Real Madrid strike late to win 15th European Cup

Real Madrid were crowned kings of Europe for a record-extending 15th time with a trademark 2-0 win over Borussia Dortmund in the Champions League final at a raucous Wembley on Saturday as they were outplayed for an hour but then showed their clinical edge.

After Dortmund had made, but spurned, several good chances, particularly in a one-sided first half, Madrid took control as Dani Carvajal headed in from a corner after 74 minutes and Vinícius Júnior fired home the second nine minutes later.

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Victory secured the trophy for the sixth time in 11 seasons, matching the run of the team that started Real's love affair with the European Cup, having won the first five editions of the continent's elite competition from 1956 and another in 1966.

Amazingly it was Real's 10th straight triumph in a European final - their last defeat coming against Aberdeen in the Cup Winners' Cup showpiece 41 years ago - and they have now won the biggest one more than twice as often as the next best team.

It was also a record-extending fifth success as a coach for Carlo Ancelotti, who also won the trophy twice as a player with AC Milan.

Real Madrid celebrate Dani Carvajal's opening goal in the Champions League final.
Michael Regan - UEFA/UEFA via Getty Images

"I never get used to it, because it was difficult, very difficult, more than expected," the Italian said. "In the second half we were better -- this is a dream that continues."

Carvajal summed up the match perfectly after the latest in a seemingly endless run of late turnarounds for his side, who completed a LaLiga-Champions League double.

"After the first half we didn't even deserve to go to the changing room with a level score," he said. "But we came out of the first half alive, knowing that we would have our moment ... and here it is".

The Germans had a dream first half in every aspect other than scoring.

Their first good chance came after 21 minutes when Karim Adeyemi went too wide when rounding goalkeeper Thibaut Courtois.

Then came a flurry of further opportunities as Niclas Füllkrug hit the post and low shots by Julian Brandt and Marcel Sabitzer were saved by Courtois, making only his fifth appearance of an injury-hit season.

Dortmund had been attacking towards their own fans who, revelling in their team's first Champions League final since 2013 and only their third ever, did their best to reproduce the yellow wall atmosphere of their Westfalenstadion with noise and unified bouncing that shook the stadium to its foundations.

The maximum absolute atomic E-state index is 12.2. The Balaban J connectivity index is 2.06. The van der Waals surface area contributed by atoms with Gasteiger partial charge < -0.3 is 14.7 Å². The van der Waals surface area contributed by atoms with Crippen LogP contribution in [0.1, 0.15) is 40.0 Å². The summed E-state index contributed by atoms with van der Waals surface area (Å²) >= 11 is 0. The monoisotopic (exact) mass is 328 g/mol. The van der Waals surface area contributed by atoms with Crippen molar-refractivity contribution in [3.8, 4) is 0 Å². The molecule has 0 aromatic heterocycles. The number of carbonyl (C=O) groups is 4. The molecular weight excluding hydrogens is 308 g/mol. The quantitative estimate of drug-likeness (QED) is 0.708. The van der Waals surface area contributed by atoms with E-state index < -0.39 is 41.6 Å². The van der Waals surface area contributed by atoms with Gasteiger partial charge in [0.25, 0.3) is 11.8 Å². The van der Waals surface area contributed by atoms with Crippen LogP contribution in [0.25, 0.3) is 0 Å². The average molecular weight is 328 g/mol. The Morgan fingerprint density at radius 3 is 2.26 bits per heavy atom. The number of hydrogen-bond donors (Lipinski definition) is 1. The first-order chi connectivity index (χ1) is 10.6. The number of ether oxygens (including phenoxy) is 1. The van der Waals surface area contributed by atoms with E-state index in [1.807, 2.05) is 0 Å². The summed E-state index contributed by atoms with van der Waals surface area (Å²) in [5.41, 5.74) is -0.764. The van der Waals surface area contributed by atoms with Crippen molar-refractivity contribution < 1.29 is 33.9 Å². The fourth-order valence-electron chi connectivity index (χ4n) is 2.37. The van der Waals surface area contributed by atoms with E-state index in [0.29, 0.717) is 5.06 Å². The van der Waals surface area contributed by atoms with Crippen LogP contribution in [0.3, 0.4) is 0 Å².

Madrid looked livelier from the start in the second half, with Dortmund keeper Gregor Kobel saving a Toni Kroos free kick and Carvajal glancing a header just over.

Courtois then saved a diving header from Fuellkrug and, to the surprise of nobody in the stadium, Dortmund were soon ruing the misses as 5ft 8 ins (172cm) full back Carvajal rose to meet a Kroos corner and steer in a glancing header.

The assist was a fitting way for Germany international midfielder Kroos to mark his final game for the club while he Carvajal, Nacho and Luka Modric all equalled Real's Francisco Gento's record of six titles from their first era of dominance.

Madrid took charge from then on and got the second goal when Dortmund's Ian Maatsen gave the ball away on the edge of their own box, midfielder Jude Bellingham fed Vinicius Jr in acres of space and the Brazilian fired home.

Dortmund's incredible fans continued to sing in defeat, though they and their players will know this was a missed opportunity that will hurt for a long time.

"Today we saw a Dortmund team that we want to see," said coach Edin Terzic, whose side finished fifth in the Bundesliga.

"We played a fantastic game and maybe deserved a bit more than to lose 2-0.

"In the first half we felt we had them. From the first second we showed the world we believed in it. Not just to play the final but also win it.

"We did a lot of things right but they had this killer instinct. They were ice cold and they are deserved champions."